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Many homes around the US today are designed without contextual considerations. In the heart of one of Brentwood’s oldest neighborhoods, you will find cul-de-sacs and ranch homes built in the 1950s. Traditionally the ranch home created well-defined front and rear yards by placing simple, broad-brick volumes between the street and yard. This approach offers little privacy from neighbors and was often disconnected from the outdoor space while creating awkward rear yard conditions for the vehicle. Often times forcing occupants to enjoy the outdoors with their car. 


This project celebrates the natural elements of the site. From the ranch home prototype, the Yard House expands upon architecture's ability to define the yard, create outdoor connections, and offer a strong sense of privacy from the surrounding homes. The organization of the plan forces the vehicle toward the side yard separating it from the major outdoor living space. The solid forms and brick façade erode down from private to open as the program dissolves from support and bedroom to main living and entry. These eroded elements transition from the solid, man-made brick to softer, more natural wood materials as the plan moves closer to the trees along the southern edge of the site. The formal gestures of the building give directionality to the more important living spaces and offer guests knowledge of entry and movement.


Environmental Analysis 

Part of the process for designing contextual architecture often includes sustainability considerations. The sun study to the left offers insight into the building's sun exposure. Existing trees and large overhangs near the south-facing glass provides shad in the summer and solar heat gain in the   

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Under Construction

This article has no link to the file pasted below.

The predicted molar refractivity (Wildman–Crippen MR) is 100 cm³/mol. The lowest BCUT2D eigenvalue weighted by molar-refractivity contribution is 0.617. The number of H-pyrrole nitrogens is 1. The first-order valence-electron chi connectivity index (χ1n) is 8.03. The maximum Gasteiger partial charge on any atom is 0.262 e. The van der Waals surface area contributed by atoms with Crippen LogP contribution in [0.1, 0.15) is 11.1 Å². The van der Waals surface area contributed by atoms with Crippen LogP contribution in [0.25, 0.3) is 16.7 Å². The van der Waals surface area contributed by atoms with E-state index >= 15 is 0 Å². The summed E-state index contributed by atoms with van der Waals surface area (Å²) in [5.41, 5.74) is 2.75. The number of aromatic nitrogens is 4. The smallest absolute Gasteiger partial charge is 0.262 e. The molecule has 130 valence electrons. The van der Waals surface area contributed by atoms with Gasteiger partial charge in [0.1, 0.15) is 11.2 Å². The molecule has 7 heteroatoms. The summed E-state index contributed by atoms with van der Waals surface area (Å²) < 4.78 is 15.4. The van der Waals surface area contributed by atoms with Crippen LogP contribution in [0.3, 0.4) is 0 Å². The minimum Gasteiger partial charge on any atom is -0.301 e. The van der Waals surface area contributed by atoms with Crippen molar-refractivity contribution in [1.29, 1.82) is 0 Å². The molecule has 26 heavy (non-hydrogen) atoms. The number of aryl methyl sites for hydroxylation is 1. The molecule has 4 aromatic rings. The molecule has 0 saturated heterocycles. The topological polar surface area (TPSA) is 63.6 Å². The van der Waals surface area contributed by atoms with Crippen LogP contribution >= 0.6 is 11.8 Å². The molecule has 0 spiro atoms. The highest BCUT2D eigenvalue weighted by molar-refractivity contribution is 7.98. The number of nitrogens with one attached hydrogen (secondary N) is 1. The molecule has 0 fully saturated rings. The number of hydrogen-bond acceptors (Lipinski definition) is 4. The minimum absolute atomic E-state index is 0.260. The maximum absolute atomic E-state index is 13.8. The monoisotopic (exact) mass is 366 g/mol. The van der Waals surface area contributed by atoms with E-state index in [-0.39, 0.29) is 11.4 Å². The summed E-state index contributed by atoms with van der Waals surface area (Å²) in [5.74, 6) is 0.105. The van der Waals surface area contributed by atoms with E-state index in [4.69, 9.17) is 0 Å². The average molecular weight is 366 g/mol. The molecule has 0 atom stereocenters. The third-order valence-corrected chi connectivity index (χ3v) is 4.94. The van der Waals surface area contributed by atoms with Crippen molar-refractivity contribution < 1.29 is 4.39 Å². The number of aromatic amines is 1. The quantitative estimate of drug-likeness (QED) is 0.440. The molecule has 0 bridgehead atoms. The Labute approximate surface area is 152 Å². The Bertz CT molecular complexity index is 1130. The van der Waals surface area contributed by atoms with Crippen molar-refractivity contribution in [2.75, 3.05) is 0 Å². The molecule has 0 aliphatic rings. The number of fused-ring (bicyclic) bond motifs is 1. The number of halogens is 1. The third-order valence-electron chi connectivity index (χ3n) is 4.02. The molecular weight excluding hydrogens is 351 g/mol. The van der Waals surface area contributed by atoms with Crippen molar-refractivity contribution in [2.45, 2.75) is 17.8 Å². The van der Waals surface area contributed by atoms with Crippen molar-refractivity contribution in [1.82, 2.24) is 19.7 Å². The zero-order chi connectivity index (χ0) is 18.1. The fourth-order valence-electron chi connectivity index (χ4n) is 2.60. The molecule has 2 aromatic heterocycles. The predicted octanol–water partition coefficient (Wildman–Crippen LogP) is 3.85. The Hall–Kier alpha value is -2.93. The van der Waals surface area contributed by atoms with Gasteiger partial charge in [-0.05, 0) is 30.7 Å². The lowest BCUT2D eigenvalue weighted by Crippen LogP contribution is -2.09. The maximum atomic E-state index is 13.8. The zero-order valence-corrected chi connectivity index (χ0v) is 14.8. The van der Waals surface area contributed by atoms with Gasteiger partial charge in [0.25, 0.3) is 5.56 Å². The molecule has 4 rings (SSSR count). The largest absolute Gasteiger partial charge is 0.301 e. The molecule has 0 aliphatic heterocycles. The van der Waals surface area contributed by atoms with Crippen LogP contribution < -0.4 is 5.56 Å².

Working with one of the best builders in Nashville CW architects and Huseby Homes are currently collaborating on the construction of the Yard House. Check out some of the progress.  
Pre-design and Early Schematics 
We started the schematic design phase with a study and critique of the surrounding ranch homes that make up the older parts of the neighborhood. Given the need to focus on the yard it was important to provide, like the surrounding homes a well-defined rear yard for the homeowner to enjoy. The issue with the ranch approach was primarily car access. Many of the surrounding homes bring the car to the back and enter the garage from the rear yard. This often led to the driveway cutting up the backyard into several pieces and makes use of the space more difficult.
The idea was to define the rear yard with two main wings. A public wing and a private wing. The public wing (living, dining, kitchen) like the surrounding homes defines a clear front yard and back yard by addressing the street with the broad side rectangle. The private wing follows the side property line and hides the car by defining the driveway edge on the side of the site. 
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Plan Diagram
Standard Ranch
New Approach
New Volume
Privacy Porch Wrapper
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As always the pre-design starts with site evaluation and programming exercises to identify the goals and parameters of the project. This is followed by planning diagrams and massing to understand site to home scale. 
Programming - The project is approximately 7,000 square feet conditioned featuring 4-5 bedrooms, an office, gym, playroom, and a guest apartment. Also, a part of the program was a 3 car garage with living space and outdoor space focused on the yard.
Site Diagramming - We began diagramming a plan that defines the rear yard, studying the ability to create a privacy barrier from the street, and offer enough space for the intended program. 
Pre-Design Diagramming 
Early Schematic Diagramming 
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